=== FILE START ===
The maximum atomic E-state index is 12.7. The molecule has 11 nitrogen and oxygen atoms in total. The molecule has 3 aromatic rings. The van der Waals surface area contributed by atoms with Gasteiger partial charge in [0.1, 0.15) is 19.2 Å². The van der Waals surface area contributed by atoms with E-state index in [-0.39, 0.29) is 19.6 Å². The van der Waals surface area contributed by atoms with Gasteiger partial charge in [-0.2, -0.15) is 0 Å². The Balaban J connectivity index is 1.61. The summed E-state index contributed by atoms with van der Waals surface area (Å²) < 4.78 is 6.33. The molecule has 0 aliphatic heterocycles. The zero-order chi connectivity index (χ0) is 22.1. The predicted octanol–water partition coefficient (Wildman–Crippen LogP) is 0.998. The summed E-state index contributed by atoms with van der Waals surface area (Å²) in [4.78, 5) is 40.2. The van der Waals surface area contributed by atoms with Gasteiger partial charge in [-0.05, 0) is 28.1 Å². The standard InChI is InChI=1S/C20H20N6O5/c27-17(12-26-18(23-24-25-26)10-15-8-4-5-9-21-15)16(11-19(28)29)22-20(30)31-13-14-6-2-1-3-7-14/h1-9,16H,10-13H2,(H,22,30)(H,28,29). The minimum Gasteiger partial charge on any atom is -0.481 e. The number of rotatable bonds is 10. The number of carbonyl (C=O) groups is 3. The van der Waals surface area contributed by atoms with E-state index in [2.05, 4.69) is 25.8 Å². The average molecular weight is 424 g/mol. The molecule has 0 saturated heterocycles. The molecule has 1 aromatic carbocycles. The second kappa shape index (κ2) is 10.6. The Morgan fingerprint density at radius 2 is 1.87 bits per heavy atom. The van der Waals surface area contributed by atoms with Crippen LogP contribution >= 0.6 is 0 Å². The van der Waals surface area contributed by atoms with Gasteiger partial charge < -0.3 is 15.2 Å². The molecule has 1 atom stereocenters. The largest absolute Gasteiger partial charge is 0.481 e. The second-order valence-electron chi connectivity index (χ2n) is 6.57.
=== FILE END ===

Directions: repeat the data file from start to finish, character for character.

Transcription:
The maximum atomic E-state index is 12.7. The molecule has 11 nitrogen and oxygen atoms in total. The molecule has 3 aromatic rings. The van der Waals surface area contributed by atoms with Gasteiger partial charge in [0.1, 0.15) is 19.2 Å². The van der Waals surface area contributed by atoms with E-state index in [-0.39, 0.29) is 19.6 Å². The van der Waals surface area contributed by atoms with Gasteiger partial charge in [-0.2, -0.15) is 0 Å². The Balaban J connectivity index is 1.61. The summed E-state index contributed by atoms with van der Waals surface area (Å²) < 4.78 is 6.33. The molecule has 0 aliphatic heterocycles. The zero-order chi connectivity index (χ0) is 22.1. The predicted octanol–water partition coefficient (Wildman–Crippen LogP) is 0.998. The summed E-state index contributed by atoms with van der Waals surface area (Å²) in [4.78, 5) is 40.2. The van der Waals surface area contributed by atoms with Gasteiger partial charge in [-0.05, 0) is 28.1 Å². The standard InChI is InChI=1S/C20H20N6O5/c27-17(12-26-18(23-24-25-26)10-15-8-4-5-9-21-15)16(11-19(28)29)22-20(30)31-13-14-6-2-1-3-7-14/h1-9,16H,10-13H2,(H,22,30)(H,28,29). The minimum Gasteiger partial charge on any atom is -0.481 e. The number of rotatable bonds is 10. The number of carbonyl (C=O) groups is 3. The van der Waals surface area contributed by atoms with E-state index in [2.05, 4.69) is 25.8 Å². The average molecular weight is 424 g/mol. The molecule has 0 saturated heterocycles. The molecule has 1 aromatic carbocycles. The second kappa shape index (κ2) is 10.6. The Morgan fingerprint density at radius 2 is 1.87 bits per heavy atom. The van der Waals surface area contributed by atoms with Crippen LogP contribution >= 0.6 is 0 Å². The van der Waals surface area contributed by atoms with Gasteiger partial charge < -0.3 is 15.2 Å². The molecule has 1 atom stereocenters. The largest absolute Gasteiger partial charge is 0.481 e. The second-order valence-electron chi connectivity index (χ2n) is 6.57.